The measured, reasonable and humane conversation that Alon and I had in Amsterdam was intended as a way for me to communicate with my Israeli fans, to explain my position on Boycott, Divestment, and Sanctions (BDS), to break down Walls, and shed light on possible misunderstandings and our shared predicament. It has been re-written as a combative, ill-natured, dog-fight. It appears, with all its distortions and untruths, to want to maintain the status quo, alienate me from my fans in Israel and retreat from any consideration of the position that all the peoples of the region deserve to live in peace and justice with equal rights for all under the same laws, irrespective of color, race or religion. I have today received and studied a transcript of the interview I gave. The thing that is most strikingly different between the actual interview and what you printed in your magazine is that you have rewritten all the questions. It is very shoddy journalism to hold up to be real, what is in fact, a fabrication. I attach a link to the transcript at the end of this letter, should your readers and my Israeli fans wish to know what really happened, and what was really said.

As for the article itself, the editorial content is littered with misinformation. As you know, I have an agreement with your paper that I have copy approval of my quotes. When I finally got an English translation of the article, even though there was very little time before you went to press, I sat up half the night trying to correct some of the worst errors. You largely ignored my input.

I intend no pettiness or rancor, but will mention two specific untruths.  Firstly, the article claims that I am constantly contacting other musicians trying to persuade them not to perform in Israel.  It’s simply not so. I have never written to Elton John or Rihanna. In fact, I have made no specific approach to anyone except Stevie Wonder, about an IDF fundraiser in Los Angeles, and Alicia Keys. There is one other Englishman, but my letter to him was in confidence and will remain so. That’s it. To their credit, Elvis Costello, and many others, supported BDS before me.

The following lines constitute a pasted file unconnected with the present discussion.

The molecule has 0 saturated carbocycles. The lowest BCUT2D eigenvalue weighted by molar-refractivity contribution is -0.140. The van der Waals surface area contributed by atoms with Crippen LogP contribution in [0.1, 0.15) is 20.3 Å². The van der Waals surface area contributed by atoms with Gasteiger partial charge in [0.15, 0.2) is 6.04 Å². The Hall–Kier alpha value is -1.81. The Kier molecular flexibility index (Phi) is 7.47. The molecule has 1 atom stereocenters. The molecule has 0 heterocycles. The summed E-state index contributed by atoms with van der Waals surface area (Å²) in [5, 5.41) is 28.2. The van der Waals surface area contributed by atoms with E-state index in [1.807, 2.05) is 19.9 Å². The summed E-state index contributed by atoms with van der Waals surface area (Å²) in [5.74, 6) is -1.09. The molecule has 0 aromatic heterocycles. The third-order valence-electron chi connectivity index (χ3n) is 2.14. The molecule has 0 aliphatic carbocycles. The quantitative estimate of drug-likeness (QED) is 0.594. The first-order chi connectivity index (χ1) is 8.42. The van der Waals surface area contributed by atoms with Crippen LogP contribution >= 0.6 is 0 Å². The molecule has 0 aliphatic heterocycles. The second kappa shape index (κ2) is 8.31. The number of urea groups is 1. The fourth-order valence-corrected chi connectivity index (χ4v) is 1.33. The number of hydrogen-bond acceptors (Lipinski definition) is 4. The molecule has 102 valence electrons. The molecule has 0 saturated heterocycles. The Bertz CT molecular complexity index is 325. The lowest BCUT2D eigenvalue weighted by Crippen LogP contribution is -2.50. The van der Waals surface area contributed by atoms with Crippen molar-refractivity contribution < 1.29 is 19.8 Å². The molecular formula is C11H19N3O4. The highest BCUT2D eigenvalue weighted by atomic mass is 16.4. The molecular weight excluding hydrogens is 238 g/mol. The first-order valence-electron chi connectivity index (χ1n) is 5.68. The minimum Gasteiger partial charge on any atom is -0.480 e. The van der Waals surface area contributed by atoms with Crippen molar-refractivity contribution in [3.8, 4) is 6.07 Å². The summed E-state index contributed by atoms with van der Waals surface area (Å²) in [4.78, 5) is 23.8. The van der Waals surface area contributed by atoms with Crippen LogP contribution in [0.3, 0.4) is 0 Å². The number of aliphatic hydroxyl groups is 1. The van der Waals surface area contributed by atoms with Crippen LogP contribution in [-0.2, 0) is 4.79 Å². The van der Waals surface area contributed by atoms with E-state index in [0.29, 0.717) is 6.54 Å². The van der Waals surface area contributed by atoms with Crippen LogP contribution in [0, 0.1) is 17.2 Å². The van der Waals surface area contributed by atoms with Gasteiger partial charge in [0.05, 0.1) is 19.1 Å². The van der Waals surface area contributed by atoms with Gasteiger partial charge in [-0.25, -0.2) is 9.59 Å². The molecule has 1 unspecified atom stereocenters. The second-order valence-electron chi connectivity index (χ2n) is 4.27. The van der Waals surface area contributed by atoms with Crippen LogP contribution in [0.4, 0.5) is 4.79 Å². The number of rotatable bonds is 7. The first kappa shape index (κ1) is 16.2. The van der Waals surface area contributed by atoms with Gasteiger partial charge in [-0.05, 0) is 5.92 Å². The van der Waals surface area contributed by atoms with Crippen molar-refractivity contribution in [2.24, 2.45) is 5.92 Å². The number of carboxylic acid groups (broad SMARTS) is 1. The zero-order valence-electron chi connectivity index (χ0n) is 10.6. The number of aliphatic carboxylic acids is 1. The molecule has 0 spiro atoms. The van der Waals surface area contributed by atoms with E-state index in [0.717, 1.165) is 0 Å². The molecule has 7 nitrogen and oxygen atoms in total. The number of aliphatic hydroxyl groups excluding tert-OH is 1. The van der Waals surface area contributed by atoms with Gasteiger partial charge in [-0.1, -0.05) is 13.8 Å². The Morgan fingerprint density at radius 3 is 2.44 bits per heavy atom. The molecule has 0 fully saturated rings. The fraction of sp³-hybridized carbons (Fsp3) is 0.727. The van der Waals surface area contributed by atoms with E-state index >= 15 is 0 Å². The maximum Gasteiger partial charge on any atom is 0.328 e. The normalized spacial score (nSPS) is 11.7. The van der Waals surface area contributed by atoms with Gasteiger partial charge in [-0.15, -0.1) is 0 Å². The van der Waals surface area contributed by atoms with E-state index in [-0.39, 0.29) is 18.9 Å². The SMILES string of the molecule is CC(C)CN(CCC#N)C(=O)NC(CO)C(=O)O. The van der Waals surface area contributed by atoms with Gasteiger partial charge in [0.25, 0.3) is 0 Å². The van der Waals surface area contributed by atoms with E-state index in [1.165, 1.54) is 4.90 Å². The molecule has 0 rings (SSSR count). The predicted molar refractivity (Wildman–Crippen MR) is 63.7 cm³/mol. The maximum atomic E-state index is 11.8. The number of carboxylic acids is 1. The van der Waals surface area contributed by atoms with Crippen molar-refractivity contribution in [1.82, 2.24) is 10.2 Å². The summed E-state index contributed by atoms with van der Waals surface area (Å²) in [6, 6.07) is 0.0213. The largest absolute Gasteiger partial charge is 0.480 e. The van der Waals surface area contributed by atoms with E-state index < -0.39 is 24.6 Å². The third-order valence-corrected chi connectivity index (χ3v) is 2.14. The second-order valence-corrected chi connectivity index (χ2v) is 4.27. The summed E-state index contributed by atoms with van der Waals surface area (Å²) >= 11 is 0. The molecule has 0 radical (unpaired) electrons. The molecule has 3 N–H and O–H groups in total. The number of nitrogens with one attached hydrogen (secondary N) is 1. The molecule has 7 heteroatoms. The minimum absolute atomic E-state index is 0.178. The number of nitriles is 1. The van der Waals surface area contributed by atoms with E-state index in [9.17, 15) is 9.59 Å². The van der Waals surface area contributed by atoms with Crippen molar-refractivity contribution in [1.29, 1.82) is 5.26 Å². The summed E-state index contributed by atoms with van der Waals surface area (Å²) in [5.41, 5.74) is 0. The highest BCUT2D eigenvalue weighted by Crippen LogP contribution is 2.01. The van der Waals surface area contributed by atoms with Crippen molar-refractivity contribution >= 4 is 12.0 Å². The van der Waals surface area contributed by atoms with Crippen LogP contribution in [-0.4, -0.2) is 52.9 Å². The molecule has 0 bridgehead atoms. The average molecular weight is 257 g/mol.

It is true I have recently written an open letter to my Colleagues in Rock and Roll declaring my support for BDS and asking them as a group to join the movement. We are attempting peacefully, through BDS, to encourage your government to change its colonial and apartheid policies.

There are many other distortions and untruths.  I shall mention but one more of them. Alon asked me what I would like to say to Benjamin Netanyahu. In my reply I suggested, that based on his record, it seemed unlikely he would be the one to negotiate a just peace and that he might better spend his time looking for ‘The One,’ the one who might be Israel’s ‘de Klerk.’

For anyone who may not know: F.W. de Klerk was the last white president of South Africa and is best known for brokering the end of apartheid, and supporting the transformation of South Africa into a multi-racial democracy by entering into the negotiations that resulted in all citizens, including the country’s black majority, having equal rights. He won the Nobel Peace Prize in 1993, along with Nelson Mandela, for his part in ending apartheid in South Africa. To be clear, I’m suggesting that Israel, like South Africa in the past, needs a leader who is prepared to negotiate a just and lasting peace based on equal rights.

I attach a translation of this letter in Hebrew and here is a link to a transcript of the whole on-the-record conversation I had with Alon in Amsterdam.  http://rogerwaters.com/interview

With respect,

Yours truly,

Roger Waters